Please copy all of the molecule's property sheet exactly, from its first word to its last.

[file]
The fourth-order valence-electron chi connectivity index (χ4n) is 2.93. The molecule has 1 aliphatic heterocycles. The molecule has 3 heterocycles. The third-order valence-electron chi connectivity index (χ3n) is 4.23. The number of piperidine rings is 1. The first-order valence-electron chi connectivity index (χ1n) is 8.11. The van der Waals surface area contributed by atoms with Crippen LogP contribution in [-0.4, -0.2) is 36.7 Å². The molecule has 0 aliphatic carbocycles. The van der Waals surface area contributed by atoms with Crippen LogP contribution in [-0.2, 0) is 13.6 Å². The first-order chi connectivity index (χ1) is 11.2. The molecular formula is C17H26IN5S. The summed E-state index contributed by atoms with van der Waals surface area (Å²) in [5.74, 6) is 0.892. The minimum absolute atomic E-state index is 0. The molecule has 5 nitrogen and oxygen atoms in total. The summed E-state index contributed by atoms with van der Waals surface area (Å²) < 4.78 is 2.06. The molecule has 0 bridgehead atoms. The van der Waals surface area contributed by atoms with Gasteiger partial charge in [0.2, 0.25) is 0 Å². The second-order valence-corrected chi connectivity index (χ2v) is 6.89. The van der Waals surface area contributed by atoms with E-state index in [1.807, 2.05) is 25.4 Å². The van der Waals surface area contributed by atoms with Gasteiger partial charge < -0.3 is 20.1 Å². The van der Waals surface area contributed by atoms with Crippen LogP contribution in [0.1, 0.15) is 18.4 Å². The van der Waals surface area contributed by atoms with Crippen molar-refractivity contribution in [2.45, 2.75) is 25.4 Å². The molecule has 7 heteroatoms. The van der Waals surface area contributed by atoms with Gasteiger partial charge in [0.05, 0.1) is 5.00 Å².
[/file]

The fourth-order valence-electron chi connectivity index (χ4n) is 2.93. The molecule has 1 aliphatic heterocycles. The molecule has 3 heterocycles. The third-order valence-electron chi connectivity index (χ3n) is 4.23. The number of piperidine rings is 1. The first-order valence-electron chi connectivity index (χ1n) is 8.11. The van der Waals surface area contributed by atoms with Crippen LogP contribution in [-0.4, -0.2) is 36.7 Å². The molecule has 0 aliphatic carbocycles. The van der Waals surface area contributed by atoms with Crippen LogP contribution in [-0.2, 0) is 13.6 Å². The first-order chi connectivity index (χ1) is 11.2. The molecular formula is C17H26IN5S. The summed E-state index contributed by atoms with van der Waals surface area (Å²) in [5.74, 6) is 0.892. The minimum absolute atomic E-state index is 0. The molecule has 5 nitrogen and oxygen atoms in total. The summed E-state index contributed by atoms with van der Waals surface area (Å²) < 4.78 is 2.06. The molecule has 0 bridgehead atoms. The van der Waals surface area contributed by atoms with Gasteiger partial charge in [0.2, 0.25) is 0 Å². The second-order valence-corrected chi connectivity index (χ2v) is 6.89. The van der Waals surface area contributed by atoms with E-state index in [1.807, 2.05) is 25.4 Å². The van der Waals surface area contributed by atoms with Gasteiger partial charge < -0.3 is 20.1 Å². The van der Waals surface area contributed by atoms with Crippen LogP contribution in [0.1, 0.15) is 18.4 Å². The van der Waals surface area contributed by atoms with Crippen molar-refractivity contribution in [2.45, 2.75) is 25.4 Å². The molecule has 7 heteroatoms. The van der Waals surface area contributed by atoms with Gasteiger partial charge in [0.05, 0.1) is 5.00 Å².